Like most invasive plants introduced to the U.S. from Europe and other places, garlic mustard first found it easy to dominate the natives. A new study indicates that eventually, however, its primary weapon – a fungus-killing toxin injected into the soil – becomes less potent.
The study, in Proceedings of the National Academy of Sciences, is one of the first to show that evolutionary forces can alter the very attributes that give an invasive plant its advantage. In fact, the study suggests the plant's defenses are undermined by its own success.
Garlic mustard comes from a family of smelly, sharp-tasting plants that includes cabbage, radish, horseradish and wasabi. Unlike most plants, which rely on soil fungi to supplement them with phosphorus, nitrogen and water, garlic mustard gets by without the extra help, said Richard Lankau, a postdoctoral researcher at the Illinois Natural History Survey (INHS) at the University of Illinois. Lankau led the study with INHS plant ecologist Greg Spyreas.
"For whatever reason, these plants just don't hook up with the soil fungus," Lankau said. Instead, garlic mustard produces glucosinolates, pungent compounds that leach into the soil and kill off many soil fungi, especially those native to North America. This weakens the native plants. As a result, garlic mustard now grows in dense patches in many North American woodlands, its preferred habitat. Those patches are often devoid of native plants.
Lankau began the new study with a seemingly obvious question: Once garlic mustard has vanquished most of its competitors, why would it invest as much in maintaining its toxic arsenal? He predicted – correctly, it turns out – that levels of glucosinolates in the plant would diminish over time.
"When you're in a situation where the only thing you're competing with is other garlic mustard, it may be that making lots of this chemical is not a very good idea," he said.
Thanks to a study of historic herbarium records conducted by co-author Victoria Nuzzo, of Natural Area Consultants, N.Y., the researchers had access to a 140-year record of the age of garlic mustard populations across the eastern half of the U.S. The team collected garlic mustard seeds from 44 locations, grew them in a greenhouse and tested glucosinolate levels in each. Those tests found that older populations – those that have been present in an area for more than 30 years – produced lower levels of the fungicidal compounds than those that got their start less than two decades ago, Lankau said.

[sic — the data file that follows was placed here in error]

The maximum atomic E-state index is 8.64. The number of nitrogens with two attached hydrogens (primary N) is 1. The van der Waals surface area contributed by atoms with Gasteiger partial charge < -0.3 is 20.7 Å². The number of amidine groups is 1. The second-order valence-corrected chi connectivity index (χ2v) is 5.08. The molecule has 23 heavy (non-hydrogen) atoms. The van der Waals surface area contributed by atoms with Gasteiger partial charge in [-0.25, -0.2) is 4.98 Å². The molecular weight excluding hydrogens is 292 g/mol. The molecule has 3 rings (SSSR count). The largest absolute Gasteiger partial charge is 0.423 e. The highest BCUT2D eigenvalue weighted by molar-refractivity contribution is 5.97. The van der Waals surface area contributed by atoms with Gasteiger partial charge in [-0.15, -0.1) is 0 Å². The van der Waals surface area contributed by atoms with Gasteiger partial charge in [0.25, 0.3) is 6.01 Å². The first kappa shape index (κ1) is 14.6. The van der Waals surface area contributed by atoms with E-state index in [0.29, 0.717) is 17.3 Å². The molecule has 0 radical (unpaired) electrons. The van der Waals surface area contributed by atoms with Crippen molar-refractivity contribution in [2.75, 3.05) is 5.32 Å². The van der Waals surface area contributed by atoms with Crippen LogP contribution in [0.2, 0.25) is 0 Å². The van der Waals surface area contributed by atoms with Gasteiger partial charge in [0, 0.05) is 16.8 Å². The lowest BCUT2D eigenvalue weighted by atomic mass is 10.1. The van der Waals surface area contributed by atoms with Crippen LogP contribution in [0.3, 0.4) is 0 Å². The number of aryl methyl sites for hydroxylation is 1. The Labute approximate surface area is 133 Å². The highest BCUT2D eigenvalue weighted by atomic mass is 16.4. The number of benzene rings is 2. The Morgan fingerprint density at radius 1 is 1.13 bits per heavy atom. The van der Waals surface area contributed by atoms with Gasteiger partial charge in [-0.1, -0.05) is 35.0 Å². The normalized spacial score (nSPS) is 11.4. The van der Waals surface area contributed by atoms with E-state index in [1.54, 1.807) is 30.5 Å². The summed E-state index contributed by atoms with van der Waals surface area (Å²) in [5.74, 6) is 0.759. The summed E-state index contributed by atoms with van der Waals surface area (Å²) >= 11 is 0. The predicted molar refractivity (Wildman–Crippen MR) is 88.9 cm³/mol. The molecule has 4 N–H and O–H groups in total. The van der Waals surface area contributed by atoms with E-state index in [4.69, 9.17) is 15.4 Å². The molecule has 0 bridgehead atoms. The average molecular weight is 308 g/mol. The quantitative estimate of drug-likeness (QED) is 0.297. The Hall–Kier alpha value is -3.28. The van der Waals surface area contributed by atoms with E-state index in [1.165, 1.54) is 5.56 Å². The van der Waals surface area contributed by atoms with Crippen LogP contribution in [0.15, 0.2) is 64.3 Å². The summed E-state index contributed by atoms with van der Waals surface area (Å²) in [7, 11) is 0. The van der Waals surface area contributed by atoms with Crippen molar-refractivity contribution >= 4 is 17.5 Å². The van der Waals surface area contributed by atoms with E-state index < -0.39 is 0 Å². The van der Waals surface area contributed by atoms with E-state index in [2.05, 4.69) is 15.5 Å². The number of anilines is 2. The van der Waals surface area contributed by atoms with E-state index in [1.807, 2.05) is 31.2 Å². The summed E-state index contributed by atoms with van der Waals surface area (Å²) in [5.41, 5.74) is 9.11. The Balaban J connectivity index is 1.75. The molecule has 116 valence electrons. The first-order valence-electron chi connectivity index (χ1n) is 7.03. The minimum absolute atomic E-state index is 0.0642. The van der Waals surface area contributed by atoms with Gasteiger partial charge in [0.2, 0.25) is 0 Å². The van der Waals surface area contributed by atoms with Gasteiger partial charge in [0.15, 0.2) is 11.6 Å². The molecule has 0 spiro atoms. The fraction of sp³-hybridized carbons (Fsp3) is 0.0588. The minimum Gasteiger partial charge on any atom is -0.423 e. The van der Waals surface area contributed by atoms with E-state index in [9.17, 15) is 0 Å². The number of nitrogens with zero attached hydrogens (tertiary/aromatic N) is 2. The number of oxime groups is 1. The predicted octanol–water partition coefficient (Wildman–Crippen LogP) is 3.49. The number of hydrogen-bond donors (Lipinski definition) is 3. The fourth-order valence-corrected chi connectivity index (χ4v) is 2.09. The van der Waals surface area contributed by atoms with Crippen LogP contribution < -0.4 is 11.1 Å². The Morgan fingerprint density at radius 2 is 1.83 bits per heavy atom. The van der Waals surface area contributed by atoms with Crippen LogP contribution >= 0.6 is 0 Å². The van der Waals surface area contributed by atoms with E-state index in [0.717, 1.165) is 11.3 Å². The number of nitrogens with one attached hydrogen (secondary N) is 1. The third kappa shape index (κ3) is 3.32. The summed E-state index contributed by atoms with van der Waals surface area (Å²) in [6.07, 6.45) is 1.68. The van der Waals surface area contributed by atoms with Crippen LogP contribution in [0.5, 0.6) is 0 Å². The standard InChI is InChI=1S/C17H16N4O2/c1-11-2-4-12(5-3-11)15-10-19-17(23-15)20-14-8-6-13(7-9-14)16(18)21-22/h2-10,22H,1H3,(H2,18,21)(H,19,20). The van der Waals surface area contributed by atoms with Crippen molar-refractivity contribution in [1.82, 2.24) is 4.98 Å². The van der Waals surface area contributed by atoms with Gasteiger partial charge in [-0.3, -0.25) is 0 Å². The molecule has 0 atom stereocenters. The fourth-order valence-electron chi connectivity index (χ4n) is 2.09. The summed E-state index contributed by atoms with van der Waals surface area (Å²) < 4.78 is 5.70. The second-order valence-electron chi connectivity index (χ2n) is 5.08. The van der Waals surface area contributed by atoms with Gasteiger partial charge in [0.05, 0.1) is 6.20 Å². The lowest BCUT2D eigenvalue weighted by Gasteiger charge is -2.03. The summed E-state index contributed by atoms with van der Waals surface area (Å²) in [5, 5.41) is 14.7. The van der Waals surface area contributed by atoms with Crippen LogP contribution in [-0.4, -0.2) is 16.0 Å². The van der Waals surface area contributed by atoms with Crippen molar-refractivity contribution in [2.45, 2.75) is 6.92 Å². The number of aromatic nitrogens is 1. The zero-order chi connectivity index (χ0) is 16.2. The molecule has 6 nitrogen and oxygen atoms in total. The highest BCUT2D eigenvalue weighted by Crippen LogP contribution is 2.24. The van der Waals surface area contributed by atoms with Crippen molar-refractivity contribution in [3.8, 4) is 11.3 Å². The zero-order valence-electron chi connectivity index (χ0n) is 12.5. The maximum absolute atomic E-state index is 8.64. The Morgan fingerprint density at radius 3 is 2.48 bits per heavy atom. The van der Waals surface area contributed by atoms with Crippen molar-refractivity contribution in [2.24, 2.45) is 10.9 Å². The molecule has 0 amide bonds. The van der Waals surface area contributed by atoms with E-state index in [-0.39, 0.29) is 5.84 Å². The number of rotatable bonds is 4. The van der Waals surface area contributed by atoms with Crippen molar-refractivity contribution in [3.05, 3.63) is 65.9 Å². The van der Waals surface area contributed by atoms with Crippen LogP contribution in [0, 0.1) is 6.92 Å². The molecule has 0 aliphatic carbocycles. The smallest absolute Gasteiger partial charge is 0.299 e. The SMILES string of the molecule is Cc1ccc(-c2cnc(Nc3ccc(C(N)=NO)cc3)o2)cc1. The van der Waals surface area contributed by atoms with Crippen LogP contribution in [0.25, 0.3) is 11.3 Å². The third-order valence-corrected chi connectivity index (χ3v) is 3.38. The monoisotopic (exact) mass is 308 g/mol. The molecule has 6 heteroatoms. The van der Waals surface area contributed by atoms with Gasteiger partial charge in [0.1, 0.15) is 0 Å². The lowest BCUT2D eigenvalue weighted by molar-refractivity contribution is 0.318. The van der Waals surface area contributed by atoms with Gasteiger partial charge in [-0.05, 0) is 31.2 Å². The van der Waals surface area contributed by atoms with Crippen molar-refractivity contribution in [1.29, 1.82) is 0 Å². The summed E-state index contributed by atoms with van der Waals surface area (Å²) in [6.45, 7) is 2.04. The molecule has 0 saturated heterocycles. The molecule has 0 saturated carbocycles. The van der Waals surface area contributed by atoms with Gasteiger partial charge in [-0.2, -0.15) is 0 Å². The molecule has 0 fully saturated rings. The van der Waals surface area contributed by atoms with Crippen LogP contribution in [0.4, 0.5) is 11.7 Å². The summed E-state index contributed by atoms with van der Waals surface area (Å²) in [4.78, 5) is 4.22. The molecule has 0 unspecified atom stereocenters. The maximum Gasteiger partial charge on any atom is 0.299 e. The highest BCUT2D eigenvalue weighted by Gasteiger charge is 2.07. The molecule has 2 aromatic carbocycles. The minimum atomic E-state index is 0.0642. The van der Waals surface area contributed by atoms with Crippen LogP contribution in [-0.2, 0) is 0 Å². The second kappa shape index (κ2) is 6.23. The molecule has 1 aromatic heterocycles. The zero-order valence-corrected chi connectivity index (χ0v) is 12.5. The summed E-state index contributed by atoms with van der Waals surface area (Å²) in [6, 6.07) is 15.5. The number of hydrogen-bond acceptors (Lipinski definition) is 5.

Genetic studies suggested that these patterns were the result of natural selection. That is, the plants that produced less of the toxin were more likely to survive and reproduce in older populations.
The researchers then grew the garlic mustard in soil from native woodlands. After a time, they removed these plants and potted native trees in the same soil. The trees did best in pots that had held plants from older populations of garlic mustard, indicating, again, that the plants' toxin output had diminished over time, killing less of the fungus on which the native plants relied.
To determine if the decline in glucosinolate production was allowing native plants to return to areas previously dominated by garlic mustard in the wild, the researchers turned to a unique data set available in Illinois. The Critical Trends Assessment Program (CTAP) is a long-term initiative funded by the state Department of Natural Resources and administered by the INHS that monitors the status of plants, birds and insects across the state every five years. The CTAP began in 1997, and so data from the first two sampling periods were used (1997-2001 and 2002-2007)
Because CTAP includes data on plant abundance, including garlic mustard and native plants from across the state, the researchers were able to determine if native plants were declining or advancing in the presence of garlic mustard. Again, they found that older populations of garlic mustard – though still problematic – posed less of a threat to native plants than the newer ones did.
While this study focused on only one plant, the results indicate that some invasive plants evolve in ways that may make them more manageable over time, Spyreas said. This suggests that conservation efforts might be more effective if they focus on the most recently invaded areas, which – in the case of garlic mustard, at least – is probably where the most damage occurs.
This study was funded by the Agriculture and Food Research Initiative at the U.S. Department of Agriculture and by the Illinois Department of Natural Resources. The research team also included Adam Davis, of the Agricultural Research Service at the USDA.
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